Charles M. Murphy “The Spirituality of Fasting: Rediscovering a Christian Practice” [Ave Maria Press, 2010]
For his 2009 Lenten message, Pope Benedict XVI chose”the value and meaning of fasting” as the theme, observing that “this practice needs to be rediscovered and encouraged again in our day.” In timely response, “The Spirituality of Fasting” draws on sources ancient and current–from Augustine to Michael Pollan–to consider anew how fasting informs the relationships between creator/creature, body/soul, and rich/poor. Murphy’s extensive theological background, pastoral experience, and personal devotion to his topic come through, inspiring readers to explore what it means to be fully engaged in worship through fasting.
Rev. Thomas Ryan “The Sacred Art of Fasting: Preparing to Practice” (The Art of Spiritual Living) [SkyLight Paths, 2005]
Fasting as a religious act increases our sensitivity to that mystery always and everywhere present to us…. It is an invitation to awareness, a call to compassion for the needy, a cry of distress, and a song of joy. It is a discipline of self-restraint, a ritual of purification, and a sanctuary for offerings of atonement. It is a wellspring for the spiritually dry, a compass for the spiritually lost, and inner nourishment for the spiritually hungry.
—from chapter 9
Though fasting is practiced in some form by nearly every faith tradition throughout the world, it is often seen as scary or something only for monastic life. But fasting doesn’t have to be intimidating. And it doesn’t have to mean going weeks without food.
The Sacred Art of Fasting invites you to explore the practical approaches, spiritual motivations, and physical benefits of this ancient practice by looking at the ways it is observed in several faith traditions. Inspiring personal reflections, helpful advice, and encouragement from people who practice fasting answer your questions, allay your fears, and reveal how you too can safely incorporate fasting into your spiritual life.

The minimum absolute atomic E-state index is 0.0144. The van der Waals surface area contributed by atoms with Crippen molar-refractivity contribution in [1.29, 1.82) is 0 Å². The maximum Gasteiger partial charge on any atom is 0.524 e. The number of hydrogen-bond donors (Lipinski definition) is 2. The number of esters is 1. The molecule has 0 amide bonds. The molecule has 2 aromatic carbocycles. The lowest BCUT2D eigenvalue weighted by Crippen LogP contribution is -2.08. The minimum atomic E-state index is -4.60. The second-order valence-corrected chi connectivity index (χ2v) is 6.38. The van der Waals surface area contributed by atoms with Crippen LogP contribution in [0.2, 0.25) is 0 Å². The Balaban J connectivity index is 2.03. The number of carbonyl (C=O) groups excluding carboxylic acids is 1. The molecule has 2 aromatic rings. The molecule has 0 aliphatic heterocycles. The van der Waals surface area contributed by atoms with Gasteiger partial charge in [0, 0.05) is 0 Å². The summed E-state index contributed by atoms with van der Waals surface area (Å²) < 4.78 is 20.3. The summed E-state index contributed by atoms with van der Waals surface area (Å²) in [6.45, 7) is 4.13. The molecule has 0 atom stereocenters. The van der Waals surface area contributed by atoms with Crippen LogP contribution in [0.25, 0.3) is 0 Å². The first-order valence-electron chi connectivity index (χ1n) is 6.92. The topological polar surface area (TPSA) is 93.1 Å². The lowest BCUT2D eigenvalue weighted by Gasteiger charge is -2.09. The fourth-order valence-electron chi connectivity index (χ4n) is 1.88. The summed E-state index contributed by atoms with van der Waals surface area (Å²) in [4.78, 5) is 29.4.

Adalbert De Vogue “To Love Fasting: The Monastic Experience” [Saint Bede’s Publications, 1993]
Fasting has just about disappeared from religious and spiritual life. Adalbert de Vogue, a Benedictine monk turned hermit, decided to try the old schedule for meals given by St. Benedict in his Rule. He found it pleasant and easy to eat only once at the end of the day. This book describes this “regular fast,” so-called because it is observed as a rule of daily life.
Kent D. Berghuis “Christian Fasting: A Theological Approach” [Biblical Studies Press, 2013]
Based on Kent D. Berghuis “Christian Fasting: A Theological Approach” [Ph.D. Dissertation, Trinity International University, Deerfield, Illinois] – available on-line at: https://bible.org/series/christian-fasting-theological-approach
“This dissertation develops an integrative theology of fasting from an evangelical Christian perspective. The progress of revelation is seen as centering on the work of Jesus Christ in a canonical theology. Two chapters have been devoted to studying the references to fasting in scripture, one each on the Old and New Testaments. This reflection is also done in conversation with the Christian community, both in its historical trajectories as well as contemporary forms. A chapter has been devoted to the extensive discussion of fasting in the patristic era, as well as another chapter that traces the history of fasting practices through monasticism, the Reformation, and into their decline in the modern era. In the fifth chapter of the body of the dissertation, the contemporary reawakening to fasting in Catholic, Orthodox, and evangelical traditions is examined.”